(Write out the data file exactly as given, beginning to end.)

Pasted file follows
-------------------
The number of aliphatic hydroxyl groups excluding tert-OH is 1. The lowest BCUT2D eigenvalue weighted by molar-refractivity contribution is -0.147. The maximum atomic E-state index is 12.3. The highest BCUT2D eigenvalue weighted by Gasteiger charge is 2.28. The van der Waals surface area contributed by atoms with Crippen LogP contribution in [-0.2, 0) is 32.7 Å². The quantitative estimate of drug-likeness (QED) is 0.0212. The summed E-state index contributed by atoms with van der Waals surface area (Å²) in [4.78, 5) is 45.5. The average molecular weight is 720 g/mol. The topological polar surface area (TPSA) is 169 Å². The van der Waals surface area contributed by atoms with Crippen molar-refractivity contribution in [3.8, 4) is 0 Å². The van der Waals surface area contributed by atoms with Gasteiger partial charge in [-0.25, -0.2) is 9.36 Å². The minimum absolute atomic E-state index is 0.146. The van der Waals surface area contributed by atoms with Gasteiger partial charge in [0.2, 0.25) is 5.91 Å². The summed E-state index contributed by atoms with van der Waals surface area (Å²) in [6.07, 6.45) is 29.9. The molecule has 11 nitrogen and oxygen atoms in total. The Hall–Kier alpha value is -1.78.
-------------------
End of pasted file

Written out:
The number of aliphatic hydroxyl groups excluding tert-OH is 1. The lowest BCUT2D eigenvalue weighted by molar-refractivity contribution is -0.147. The maximum atomic E-state index is 12.3. The highest BCUT2D eigenvalue weighted by Gasteiger charge is 2.28. The van der Waals surface area contributed by atoms with Crippen LogP contribution in [-0.2, 0) is 32.7 Å². The quantitative estimate of drug-likeness (QED) is 0.0212. The summed E-state index contributed by atoms with van der Waals surface area (Å²) in [4.78, 5) is 45.5. The average molecular weight is 720 g/mol. The topological polar surface area (TPSA) is 169 Å². The van der Waals surface area contributed by atoms with Crippen molar-refractivity contribution in [3.8, 4) is 0 Å². The van der Waals surface area contributed by atoms with Gasteiger partial charge in [-0.25, -0.2) is 9.36 Å². The minimum absolute atomic E-state index is 0.146. The van der Waals surface area contributed by atoms with Gasteiger partial charge in [0.2, 0.25) is 5.91 Å². The summed E-state index contributed by atoms with van der Waals surface area (Å²) in [6.07, 6.45) is 29.9. The molecule has 11 nitrogen and oxygen atoms in total. The Hall–Kier alpha value is -1.78.